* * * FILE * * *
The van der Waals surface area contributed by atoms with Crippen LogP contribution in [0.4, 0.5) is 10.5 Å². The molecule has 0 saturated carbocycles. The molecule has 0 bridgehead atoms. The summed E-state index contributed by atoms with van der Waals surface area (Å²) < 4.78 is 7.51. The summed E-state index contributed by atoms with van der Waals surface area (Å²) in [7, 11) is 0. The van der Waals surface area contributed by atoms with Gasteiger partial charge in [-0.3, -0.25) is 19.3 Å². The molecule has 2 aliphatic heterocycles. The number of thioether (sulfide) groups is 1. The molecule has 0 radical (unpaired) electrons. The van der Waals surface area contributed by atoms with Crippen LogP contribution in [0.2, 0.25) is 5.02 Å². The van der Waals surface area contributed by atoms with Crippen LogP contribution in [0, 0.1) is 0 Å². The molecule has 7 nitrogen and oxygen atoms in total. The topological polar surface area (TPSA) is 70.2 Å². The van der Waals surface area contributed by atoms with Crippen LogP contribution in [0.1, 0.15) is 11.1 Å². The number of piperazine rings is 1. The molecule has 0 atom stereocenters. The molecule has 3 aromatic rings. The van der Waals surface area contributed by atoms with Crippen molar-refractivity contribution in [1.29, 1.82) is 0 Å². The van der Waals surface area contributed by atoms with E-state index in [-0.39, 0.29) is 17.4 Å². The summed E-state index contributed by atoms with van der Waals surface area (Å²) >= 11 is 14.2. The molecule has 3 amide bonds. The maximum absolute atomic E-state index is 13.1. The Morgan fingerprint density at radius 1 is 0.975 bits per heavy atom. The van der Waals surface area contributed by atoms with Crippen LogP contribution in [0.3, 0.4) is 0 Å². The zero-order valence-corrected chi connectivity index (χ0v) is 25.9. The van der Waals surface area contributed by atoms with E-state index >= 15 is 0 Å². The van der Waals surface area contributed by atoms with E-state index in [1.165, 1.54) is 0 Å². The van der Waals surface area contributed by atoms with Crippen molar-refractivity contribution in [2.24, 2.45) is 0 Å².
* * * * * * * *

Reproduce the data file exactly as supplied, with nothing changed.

The van der Waals surface area contributed by atoms with Crippen LogP contribution in [0.4, 0.5) is 10.5 Å². The molecule has 0 saturated carbocycles. The molecule has 0 bridgehead atoms. The summed E-state index contributed by atoms with van der Waals surface area (Å²) < 4.78 is 7.51. The summed E-state index contributed by atoms with van der Waals surface area (Å²) in [7, 11) is 0. The van der Waals surface area contributed by atoms with Gasteiger partial charge in [-0.3, -0.25) is 19.3 Å². The molecule has 2 aliphatic heterocycles. The number of thioether (sulfide) groups is 1. The molecule has 0 radical (unpaired) electrons. The van der Waals surface area contributed by atoms with Crippen LogP contribution in [0.2, 0.25) is 5.02 Å². The van der Waals surface area contributed by atoms with Crippen LogP contribution in [0, 0.1) is 0 Å². The molecule has 7 nitrogen and oxygen atoms in total. The topological polar surface area (TPSA) is 70.2 Å². The van der Waals surface area contributed by atoms with Crippen LogP contribution in [0.1, 0.15) is 11.1 Å². The number of piperazine rings is 1. The molecule has 0 atom stereocenters. The molecule has 3 aromatic rings. The van der Waals surface area contributed by atoms with Crippen molar-refractivity contribution in [1.29, 1.82) is 0 Å². The van der Waals surface area contributed by atoms with E-state index in [-0.39, 0.29) is 17.4 Å². The summed E-state index contributed by atoms with van der Waals surface area (Å²) >= 11 is 14.2. The molecule has 3 amide bonds. The maximum absolute atomic E-state index is 13.1. The Morgan fingerprint density at radius 1 is 0.975 bits per heavy atom. The van der Waals surface area contributed by atoms with Crippen LogP contribution in [0.3, 0.4) is 0 Å². The zero-order valence-corrected chi connectivity index (χ0v) is 25.9. The van der Waals surface area contributed by atoms with E-state index >= 15 is 0 Å². The van der Waals surface area contributed by atoms with E-state index in [1.165, 1.54) is 0 Å². The van der Waals surface area contributed by atoms with Crippen molar-refractivity contribution in [2.24, 2.45) is 0 Å².